I've tried and failed to finish this audiobook on several occasions, and its not for lack of trying. I stuck it out until I was at least halfway through(the 2nd time) so I believe I made it past the "slow beginning". I'm normally a fan of very long books, and I hate to give up on a story but this one just falls short for me.
If Jane Austin and Charles Dickens had a child who wrote fantasy books, I think those books would be a lot like this. This is more a book of manners than a plot driven story. The writing is very clever and witty, but so much of the story is centered on stuffy gentlemen and ladies discussing magic in drawing rooms and parlors. Don't get me wrong, the writing is very clever and witty. You can tell author has great talent, she just focuses that talent in the wrong areas of the story.
Judging by the other reviews a lot of people love this book. Personally I don't see the attraction. I'll admit there is some amusing dialog and the setting is well thought out, but that only goes so far. Don't get me wrong this is a very well written book from a talented author, but some witty repartee can only carry a novel so far.
For me this was a wasted credit. Listen to the sample before purchasing. It just goes to show that one person's masterpiece is another's snoozefest.
I've listed to the first two books of the Dresden Files. I like the magical detective aspect in a modern world. Jim Butcher pulls this story off without the cheezyness factor that a lot of modern fantasy hybrids have.
That being said, the two books I read aren't my favorite. Harry Dresden the main character gets himself into a lot of easily avoidable trouble that makes me very frustrated with the books. It seems like the author has trouble generating conflict and excitement without Harry making predictable bone headed moves.
Butcher has created an engaging and fun world that blends mythology magic and modern day Chicago. Harry acts a lot like a crotchety old man, although I don't think he's supposed to be that old. The grumpy old man act is a mix of annoying old school ideas and endearing genuine kind hearted eccentricity. In the end you can't help but like Harry Dresden even if he's a pain sometimes.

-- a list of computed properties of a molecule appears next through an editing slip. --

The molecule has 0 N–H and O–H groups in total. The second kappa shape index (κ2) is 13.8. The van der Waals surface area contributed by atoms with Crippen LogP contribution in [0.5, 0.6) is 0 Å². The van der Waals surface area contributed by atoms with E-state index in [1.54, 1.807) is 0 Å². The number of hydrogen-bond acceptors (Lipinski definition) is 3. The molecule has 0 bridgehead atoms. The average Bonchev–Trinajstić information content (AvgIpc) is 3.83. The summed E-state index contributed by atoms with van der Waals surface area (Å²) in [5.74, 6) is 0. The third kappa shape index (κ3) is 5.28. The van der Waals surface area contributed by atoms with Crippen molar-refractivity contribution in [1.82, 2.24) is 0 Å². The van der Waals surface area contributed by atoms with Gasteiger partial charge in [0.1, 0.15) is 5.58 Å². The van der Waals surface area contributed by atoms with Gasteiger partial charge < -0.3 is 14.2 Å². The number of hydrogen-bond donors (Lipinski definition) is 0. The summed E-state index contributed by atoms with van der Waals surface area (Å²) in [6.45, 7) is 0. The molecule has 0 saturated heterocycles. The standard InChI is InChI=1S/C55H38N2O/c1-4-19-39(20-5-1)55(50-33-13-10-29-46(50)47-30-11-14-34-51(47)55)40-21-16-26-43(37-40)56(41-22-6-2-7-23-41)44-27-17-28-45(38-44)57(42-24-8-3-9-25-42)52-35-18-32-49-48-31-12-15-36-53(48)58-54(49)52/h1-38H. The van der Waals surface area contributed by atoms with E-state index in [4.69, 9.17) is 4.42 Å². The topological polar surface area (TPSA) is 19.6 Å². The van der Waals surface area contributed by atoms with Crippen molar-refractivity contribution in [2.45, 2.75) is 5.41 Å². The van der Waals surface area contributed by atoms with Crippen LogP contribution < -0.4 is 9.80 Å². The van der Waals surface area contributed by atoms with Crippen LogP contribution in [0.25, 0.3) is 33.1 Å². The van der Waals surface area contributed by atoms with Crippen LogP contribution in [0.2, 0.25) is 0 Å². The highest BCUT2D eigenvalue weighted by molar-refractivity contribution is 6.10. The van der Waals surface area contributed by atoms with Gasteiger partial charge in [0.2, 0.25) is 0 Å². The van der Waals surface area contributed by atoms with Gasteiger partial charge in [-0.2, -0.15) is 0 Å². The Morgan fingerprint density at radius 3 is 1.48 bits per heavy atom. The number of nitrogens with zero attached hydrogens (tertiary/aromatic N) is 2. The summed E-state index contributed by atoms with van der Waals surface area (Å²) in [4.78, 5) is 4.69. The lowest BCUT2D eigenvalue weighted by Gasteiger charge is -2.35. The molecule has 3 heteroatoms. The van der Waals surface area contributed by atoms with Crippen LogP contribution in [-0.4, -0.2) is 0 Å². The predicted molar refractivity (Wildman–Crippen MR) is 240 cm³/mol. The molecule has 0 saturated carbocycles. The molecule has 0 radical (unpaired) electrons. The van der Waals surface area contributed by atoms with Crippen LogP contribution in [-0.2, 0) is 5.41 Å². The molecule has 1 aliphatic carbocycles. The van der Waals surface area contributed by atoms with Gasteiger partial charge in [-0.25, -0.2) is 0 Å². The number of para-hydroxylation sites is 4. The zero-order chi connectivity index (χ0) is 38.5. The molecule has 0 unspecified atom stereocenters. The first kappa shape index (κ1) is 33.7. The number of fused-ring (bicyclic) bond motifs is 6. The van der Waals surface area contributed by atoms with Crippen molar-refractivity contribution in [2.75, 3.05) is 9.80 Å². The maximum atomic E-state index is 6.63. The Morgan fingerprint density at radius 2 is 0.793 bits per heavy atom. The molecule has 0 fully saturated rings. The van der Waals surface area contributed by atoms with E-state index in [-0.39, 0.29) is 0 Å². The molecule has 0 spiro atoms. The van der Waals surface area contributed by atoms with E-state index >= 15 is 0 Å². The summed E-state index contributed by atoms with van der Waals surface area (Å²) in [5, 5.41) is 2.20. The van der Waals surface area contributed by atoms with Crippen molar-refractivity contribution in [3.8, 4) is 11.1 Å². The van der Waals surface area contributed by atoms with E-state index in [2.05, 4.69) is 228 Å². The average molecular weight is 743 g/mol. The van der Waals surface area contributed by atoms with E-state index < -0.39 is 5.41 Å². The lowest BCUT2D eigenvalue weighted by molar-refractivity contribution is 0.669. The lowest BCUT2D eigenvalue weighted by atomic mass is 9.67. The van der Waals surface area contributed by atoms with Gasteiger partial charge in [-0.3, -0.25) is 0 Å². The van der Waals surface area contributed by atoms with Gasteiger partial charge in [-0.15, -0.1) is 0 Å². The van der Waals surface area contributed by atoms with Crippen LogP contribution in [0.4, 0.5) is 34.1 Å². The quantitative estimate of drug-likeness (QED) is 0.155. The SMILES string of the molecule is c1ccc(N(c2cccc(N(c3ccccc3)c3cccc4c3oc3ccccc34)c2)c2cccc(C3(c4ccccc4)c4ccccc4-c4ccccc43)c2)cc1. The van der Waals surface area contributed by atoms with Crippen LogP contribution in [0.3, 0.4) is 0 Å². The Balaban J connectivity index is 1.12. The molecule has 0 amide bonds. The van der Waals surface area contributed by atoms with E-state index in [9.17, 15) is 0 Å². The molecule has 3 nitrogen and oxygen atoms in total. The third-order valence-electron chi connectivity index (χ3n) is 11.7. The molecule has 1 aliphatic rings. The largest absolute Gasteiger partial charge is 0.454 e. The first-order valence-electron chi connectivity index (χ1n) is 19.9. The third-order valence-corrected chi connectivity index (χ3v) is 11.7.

I like magical world and characters much more than the predicable plots in the two books I read. That being said, plenty of people seem to love these books.
Worth a credit, but not one of my favorites. I haven't decided if I'll buy more books from the series.
The Lost Gate is a fun little fantasy book. Like all OSC books, it's a fast and entertaining read. The book is about a boy from one of many magical "families" that are descended from the old gods.
This is not a happy friendly magical world, there are rival factions that are in an almost constant state of war. They view non-magical people as subhuman and have only slightly more respect for their own.
Although the rival factions are important plot pieces the story mostly focuses on Danny's growth and development in this world. There is also a sub plot focusing on Wad a young man who inhabits the magical counter part to Earth.
I thought the book was great. My only complaint is having to wait for the next book as this one ends in a cliffhanger. If you enjoyed Harry Potter, The Name of the Wind, or the Mistborn series you'll probably like this as well. It's not that similar but shares a few themes found in each of those works.
Well worthy of a credit!!
Report Inappropriate Content
If you find this review inappropriate and think it should be removed from our site, let us know. This report will be reviewed by Audible and we will take appropriate action.